Caplehorn also warns there will be challenges in implementing the new rules, particularly around record keeping and product testing.
However, he says the industry was already moving towards greater transparency and clarity on product testing, and points to the launch of the Code for Construction Product Information, which aims to ensure that product information is clear, verified and audited.
He says government must be cognisant of the limited capacity the testing market has.“We have got to bear in mind that when we were in Europe we had access to around 700 testing and certification organisations, and we have now got around 40 – and not all of those cover construction products,” Caplehorn explains. “So we have got a significantly smaller testing arena.”
He says the resolution to that largely hinges on whether the UK will in the future have access to testing facilities outside of the UK.
“For me, the logical answer to that is yes. But it is more a political question than it is a practical technical question,” he concedes.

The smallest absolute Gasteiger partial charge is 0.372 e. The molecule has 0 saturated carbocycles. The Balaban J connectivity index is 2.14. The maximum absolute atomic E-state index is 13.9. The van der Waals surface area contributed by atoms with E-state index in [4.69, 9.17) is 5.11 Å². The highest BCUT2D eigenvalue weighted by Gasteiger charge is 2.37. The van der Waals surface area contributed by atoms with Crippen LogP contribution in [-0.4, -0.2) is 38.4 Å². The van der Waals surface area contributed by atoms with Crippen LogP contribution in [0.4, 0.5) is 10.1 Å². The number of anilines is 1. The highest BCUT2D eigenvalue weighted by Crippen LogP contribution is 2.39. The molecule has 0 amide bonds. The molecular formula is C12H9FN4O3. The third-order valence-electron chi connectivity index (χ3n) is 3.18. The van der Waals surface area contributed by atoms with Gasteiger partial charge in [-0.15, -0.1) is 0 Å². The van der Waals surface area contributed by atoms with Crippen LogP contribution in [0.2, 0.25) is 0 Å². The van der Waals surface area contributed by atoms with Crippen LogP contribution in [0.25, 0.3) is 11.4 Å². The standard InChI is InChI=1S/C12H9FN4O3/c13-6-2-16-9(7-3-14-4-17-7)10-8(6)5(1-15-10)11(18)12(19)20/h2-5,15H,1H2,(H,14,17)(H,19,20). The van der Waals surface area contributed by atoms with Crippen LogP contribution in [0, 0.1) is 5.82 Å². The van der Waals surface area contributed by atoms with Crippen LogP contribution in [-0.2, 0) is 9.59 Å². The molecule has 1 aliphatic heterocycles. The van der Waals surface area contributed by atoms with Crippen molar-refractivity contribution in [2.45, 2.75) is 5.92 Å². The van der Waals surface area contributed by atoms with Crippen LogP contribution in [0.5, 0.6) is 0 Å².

However, Andy Mullins, head of quality at housebuilder Hill, says he feels that the impact of the reform on product testing will be minimal.
He says: “The main warranty providers stipulate that products that perform a critical function within the home should have a design life of 60 years. This requirement is already embedded in their standards, and they all have third-party accreditation. That is for the key products.
“When you consider a lifespan of 10 to 15 years, you are primarily dealing with ongoing maintenance, rather than the quality of the original installation. While there have been some issues with the testing process, it appears that the government is attempting to address something that hasn’t been clearly identified as a problem, particularly from the perspective of extended warranties.”
For his part, Caplehorn also says that the government needs to be careful about how it applies the regulations retrospectively, as this has the potential to “cripple” the industry.
He says a considered approach is needed to allow for buildings that were constructed to older standards.
“Having said that, we have got to have buildings that are safe, and people have got to feel safe. That’s been the driving principle that we’ve been using.
“We have to have methodologies that will allow consideration of buildings. We’ve seen it with mould; we’ve seen it with fire, and some with structural issues. But I don’t think we can wholesale just apply today’s regulations backwards in time – that wouldn’t be achievable.”
The full effect of the proposed changes cannot be known until they are implemented. It is clear they will have an impact on the construction products manufacturing and testing industry – but how significantly will that be felt?
The Department for Levelling Up, Housing and Communities did not respond to requests for comment.